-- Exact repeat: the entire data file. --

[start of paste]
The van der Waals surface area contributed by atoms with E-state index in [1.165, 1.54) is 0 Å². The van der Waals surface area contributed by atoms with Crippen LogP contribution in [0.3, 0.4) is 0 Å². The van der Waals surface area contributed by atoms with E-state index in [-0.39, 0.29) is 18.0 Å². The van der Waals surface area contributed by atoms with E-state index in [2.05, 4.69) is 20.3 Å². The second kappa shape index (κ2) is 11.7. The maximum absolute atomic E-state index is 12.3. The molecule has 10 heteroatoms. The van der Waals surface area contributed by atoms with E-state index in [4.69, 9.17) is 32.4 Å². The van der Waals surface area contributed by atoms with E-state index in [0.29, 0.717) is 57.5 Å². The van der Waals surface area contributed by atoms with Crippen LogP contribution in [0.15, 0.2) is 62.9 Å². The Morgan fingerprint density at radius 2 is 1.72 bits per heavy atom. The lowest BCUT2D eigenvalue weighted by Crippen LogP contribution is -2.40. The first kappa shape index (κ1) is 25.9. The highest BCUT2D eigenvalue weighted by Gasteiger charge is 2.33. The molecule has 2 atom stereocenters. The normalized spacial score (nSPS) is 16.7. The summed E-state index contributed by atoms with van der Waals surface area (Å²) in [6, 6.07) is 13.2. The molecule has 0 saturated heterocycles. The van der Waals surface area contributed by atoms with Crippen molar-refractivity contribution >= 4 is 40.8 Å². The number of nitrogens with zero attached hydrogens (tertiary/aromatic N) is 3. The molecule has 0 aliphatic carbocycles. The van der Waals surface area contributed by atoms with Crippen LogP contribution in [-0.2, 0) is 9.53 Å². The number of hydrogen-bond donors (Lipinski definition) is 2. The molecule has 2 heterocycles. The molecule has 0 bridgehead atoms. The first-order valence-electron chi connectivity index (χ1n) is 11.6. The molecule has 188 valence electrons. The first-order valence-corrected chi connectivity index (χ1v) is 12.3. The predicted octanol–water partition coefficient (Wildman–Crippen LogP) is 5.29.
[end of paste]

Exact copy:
The van der Waals surface area contributed by atoms with E-state index in [1.165, 1.54) is 0 Å². The van der Waals surface area contributed by atoms with Crippen LogP contribution in [0.3, 0.4) is 0 Å². The van der Waals surface area contributed by atoms with E-state index in [-0.39, 0.29) is 18.0 Å². The van der Waals surface area contributed by atoms with E-state index in [2.05, 4.69) is 20.3 Å². The second kappa shape index (κ2) is 11.7. The maximum absolute atomic E-state index is 12.3. The molecule has 10 heteroatoms. The van der Waals surface area contributed by atoms with E-state index in [4.69, 9.17) is 32.4 Å². The van der Waals surface area contributed by atoms with E-state index in [0.29, 0.717) is 57.5 Å². The van der Waals surface area contributed by atoms with Crippen LogP contribution in [0.15, 0.2) is 62.9 Å². The Morgan fingerprint density at radius 2 is 1.72 bits per heavy atom. The lowest BCUT2D eigenvalue weighted by Crippen LogP contribution is -2.40. The first kappa shape index (κ1) is 25.9. The highest BCUT2D eigenvalue weighted by Gasteiger charge is 2.33. The molecule has 2 atom stereocenters. The normalized spacial score (nSPS) is 16.7. The summed E-state index contributed by atoms with van der Waals surface area (Å²) in [6, 6.07) is 13.2. The molecule has 0 saturated heterocycles. The van der Waals surface area contributed by atoms with Crippen molar-refractivity contribution >= 4 is 40.8 Å². The number of nitrogens with zero attached hydrogens (tertiary/aromatic N) is 3. The molecule has 0 aliphatic carbocycles. The van der Waals surface area contributed by atoms with Crippen LogP contribution in [-0.2, 0) is 9.53 Å². The number of hydrogen-bond donors (Lipinski definition) is 2. The molecule has 2 heterocycles. The molecule has 0 bridgehead atoms. The first-order valence-electron chi connectivity index (χ1n) is 11.6. The molecule has 188 valence electrons. The first-order valence-corrected chi connectivity index (χ1v) is 12.3. The predicted octanol–water partition coefficient (Wildman–Crippen LogP) is 5.29.